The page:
Permafrost In North Slope Thawing Sooner Than Expected, Study Reveals
Researchers have predicted new permafrost changes in northern Alaska, where its "far-reaching effects will come sooner than expected." The Deadhorse research site in Alaska had a mean annual ground temperature of 17.6 degrees Fahrenheit in 1988, today it is 28.5º F. Researchers predict that the average annual ground temperature will be 32° F, which is the melting point of ice, in a number of regions.
"The temperature of permafrost is rapidly changing. For the last 30 years, the mean annual ground temperature at the top of permafrost on the North Slope has been rising," Vladimir Romanovsky, an author of the study, said in a news release. "We believe this will be before 2100 at many locations within the North Slope."
Romanovsky is the head of the Permafrost Laboratory at the University of Alaska Fairbanks Geophysical Institute. Romanovsky and his fellow researchers from UAF used data from several models and from their own on-the-ground observations to predict the effects of effects of climate and surface disturbances on permafrost.
The researchers predicted two possible scenarios regarding permafrost. One, carbon dioxide emissions could decrease, which would lead to even CO2 levels in the Earth's atmosphere by 2050, where it will remain constant by the end of the century.
"In this scenario we will see substantial thawing of permafrost on Alaska's North Slope, but only in certain areas, particularly the foothills north of the Brooks Range," Romanovsky said.
The second, but extreme, scenario is that global CO2 emissions can continue at present rates, which will result in permafrost thawing on the North Slope. In this scenario, permafrost thawing would accelerate after 2050 and more than half of the permafrost on the North Slope would be thawing by 2100, according to the researchers.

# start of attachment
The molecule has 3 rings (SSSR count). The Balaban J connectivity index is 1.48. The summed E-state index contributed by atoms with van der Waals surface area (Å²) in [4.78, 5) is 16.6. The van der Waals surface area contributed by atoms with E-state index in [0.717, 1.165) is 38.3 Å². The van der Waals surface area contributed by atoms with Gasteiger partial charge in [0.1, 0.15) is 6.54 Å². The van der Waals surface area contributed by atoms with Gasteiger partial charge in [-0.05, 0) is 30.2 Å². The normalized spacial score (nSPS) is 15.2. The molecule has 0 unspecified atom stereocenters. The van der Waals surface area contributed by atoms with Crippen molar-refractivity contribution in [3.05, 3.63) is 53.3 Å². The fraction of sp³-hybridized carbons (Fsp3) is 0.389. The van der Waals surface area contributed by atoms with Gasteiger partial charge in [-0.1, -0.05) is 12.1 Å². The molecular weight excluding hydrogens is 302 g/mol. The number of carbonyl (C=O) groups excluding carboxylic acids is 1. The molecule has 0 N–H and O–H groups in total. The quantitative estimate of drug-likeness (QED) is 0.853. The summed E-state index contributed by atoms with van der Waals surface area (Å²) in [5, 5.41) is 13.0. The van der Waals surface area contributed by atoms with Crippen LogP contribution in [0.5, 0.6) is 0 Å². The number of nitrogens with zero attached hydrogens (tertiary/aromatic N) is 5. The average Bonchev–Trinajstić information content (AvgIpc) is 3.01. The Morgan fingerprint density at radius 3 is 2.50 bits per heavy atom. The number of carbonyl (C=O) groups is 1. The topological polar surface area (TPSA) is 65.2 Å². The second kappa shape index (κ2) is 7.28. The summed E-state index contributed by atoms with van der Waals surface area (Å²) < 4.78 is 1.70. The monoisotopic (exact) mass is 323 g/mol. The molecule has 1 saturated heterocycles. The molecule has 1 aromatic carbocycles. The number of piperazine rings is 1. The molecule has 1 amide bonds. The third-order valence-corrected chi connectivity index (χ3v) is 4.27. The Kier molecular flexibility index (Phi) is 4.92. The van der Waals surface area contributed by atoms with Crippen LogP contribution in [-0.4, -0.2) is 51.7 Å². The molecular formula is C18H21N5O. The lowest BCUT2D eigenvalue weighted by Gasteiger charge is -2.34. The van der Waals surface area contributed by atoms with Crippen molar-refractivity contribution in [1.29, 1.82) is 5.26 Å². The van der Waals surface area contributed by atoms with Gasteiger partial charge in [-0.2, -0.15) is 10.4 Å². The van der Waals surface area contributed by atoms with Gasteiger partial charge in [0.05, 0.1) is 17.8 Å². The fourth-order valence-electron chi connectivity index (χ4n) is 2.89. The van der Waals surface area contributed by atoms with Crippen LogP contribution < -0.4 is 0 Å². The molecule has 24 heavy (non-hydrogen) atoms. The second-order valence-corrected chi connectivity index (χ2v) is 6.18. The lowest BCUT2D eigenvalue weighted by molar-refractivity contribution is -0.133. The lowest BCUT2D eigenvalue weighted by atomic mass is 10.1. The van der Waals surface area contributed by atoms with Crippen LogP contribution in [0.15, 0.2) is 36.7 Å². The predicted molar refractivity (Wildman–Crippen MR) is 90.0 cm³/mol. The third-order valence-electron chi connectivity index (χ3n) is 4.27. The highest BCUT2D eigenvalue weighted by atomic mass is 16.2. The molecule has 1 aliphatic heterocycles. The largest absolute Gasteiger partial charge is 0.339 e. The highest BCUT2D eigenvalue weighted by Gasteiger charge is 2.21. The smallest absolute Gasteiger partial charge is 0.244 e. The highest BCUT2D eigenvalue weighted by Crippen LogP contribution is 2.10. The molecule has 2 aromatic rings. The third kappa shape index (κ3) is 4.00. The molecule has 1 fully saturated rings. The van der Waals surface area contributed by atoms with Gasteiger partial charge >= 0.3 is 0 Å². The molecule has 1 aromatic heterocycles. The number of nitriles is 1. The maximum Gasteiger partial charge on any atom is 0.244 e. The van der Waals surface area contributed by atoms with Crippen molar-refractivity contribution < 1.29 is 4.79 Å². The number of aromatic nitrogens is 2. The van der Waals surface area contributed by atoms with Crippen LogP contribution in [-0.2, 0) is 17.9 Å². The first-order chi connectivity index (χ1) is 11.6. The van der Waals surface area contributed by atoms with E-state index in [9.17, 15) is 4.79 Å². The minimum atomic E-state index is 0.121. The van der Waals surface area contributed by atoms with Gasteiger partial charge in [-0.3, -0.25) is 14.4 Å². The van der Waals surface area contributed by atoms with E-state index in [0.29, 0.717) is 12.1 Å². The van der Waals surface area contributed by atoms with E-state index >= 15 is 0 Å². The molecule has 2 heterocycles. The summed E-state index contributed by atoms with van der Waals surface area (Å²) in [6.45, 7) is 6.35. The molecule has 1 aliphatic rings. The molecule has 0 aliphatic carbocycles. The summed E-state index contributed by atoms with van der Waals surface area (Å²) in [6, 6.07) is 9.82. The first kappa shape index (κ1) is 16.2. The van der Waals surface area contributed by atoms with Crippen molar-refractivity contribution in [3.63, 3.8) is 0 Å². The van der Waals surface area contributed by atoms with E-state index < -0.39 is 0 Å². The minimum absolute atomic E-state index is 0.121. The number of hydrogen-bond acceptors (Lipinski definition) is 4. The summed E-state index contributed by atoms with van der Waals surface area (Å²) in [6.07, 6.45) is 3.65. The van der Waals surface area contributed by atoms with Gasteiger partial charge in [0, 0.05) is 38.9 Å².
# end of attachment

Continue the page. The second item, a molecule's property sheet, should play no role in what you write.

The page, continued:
"Under these conditions, the permafrost will become unstable beneath any infrastructure such as roads, pipelines and buildings," Romanovsky said. "The result will be dramatic effects on infrastructure and ecosystems."
Most infrastructures were built when the permafrost quite colder, thus thawing will make it difficult keep infrastructure running, according to Romanovsky. The thawing of permafrost will also significantly change ice-rich soils and it will impact landscapes by changing water distribution channels and changes in vegetation will affect wildlife.
"There is a huge demand for better information about permafrost," said Kevin Schaefer from the National Snow and Ice Data Center at the University of Colorado Boulder. Schaefer claimed that the U.S. needs a permafrost forecasting system.
"What we need is an operational forecast that occurs every year-projecting out at least one year but probably up to a decade," Schaefer said. "People who maintain and build infrastructure in Alaska need to know what the thaw depth is going to be so they can plan."
For more great science stories and general news, please visit our sister site, Headlines and Global News (HNGN).